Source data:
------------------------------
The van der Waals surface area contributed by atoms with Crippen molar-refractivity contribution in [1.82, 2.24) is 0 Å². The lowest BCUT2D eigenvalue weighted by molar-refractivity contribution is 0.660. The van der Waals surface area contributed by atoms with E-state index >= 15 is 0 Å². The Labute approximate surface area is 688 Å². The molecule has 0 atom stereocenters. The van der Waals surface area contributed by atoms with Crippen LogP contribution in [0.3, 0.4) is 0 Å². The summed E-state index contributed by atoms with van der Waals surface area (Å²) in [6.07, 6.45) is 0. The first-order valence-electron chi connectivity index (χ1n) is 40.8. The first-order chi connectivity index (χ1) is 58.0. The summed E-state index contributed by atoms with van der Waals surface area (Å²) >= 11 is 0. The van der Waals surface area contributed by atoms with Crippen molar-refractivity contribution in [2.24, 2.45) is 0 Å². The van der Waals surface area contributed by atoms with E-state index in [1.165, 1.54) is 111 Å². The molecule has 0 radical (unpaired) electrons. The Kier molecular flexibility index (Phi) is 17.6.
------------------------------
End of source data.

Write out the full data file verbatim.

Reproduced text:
The van der Waals surface area contributed by atoms with Crippen molar-refractivity contribution in [1.82, 2.24) is 0 Å². The lowest BCUT2D eigenvalue weighted by molar-refractivity contribution is 0.660. The van der Waals surface area contributed by atoms with E-state index >= 15 is 0 Å². The Labute approximate surface area is 688 Å². The molecule has 0 atom stereocenters. The van der Waals surface area contributed by atoms with Crippen LogP contribution in [0.3, 0.4) is 0 Å². The summed E-state index contributed by atoms with van der Waals surface area (Å²) in [6.07, 6.45) is 0. The first-order valence-electron chi connectivity index (χ1n) is 40.8. The first-order chi connectivity index (χ1) is 58.0. The summed E-state index contributed by atoms with van der Waals surface area (Å²) >= 11 is 0. The van der Waals surface area contributed by atoms with Crippen molar-refractivity contribution in [2.24, 2.45) is 0 Å². The van der Waals surface area contributed by atoms with E-state index in [1.165, 1.54) is 111 Å². The molecule has 0 radical (unpaired) electrons. The Kier molecular flexibility index (Phi) is 17.6.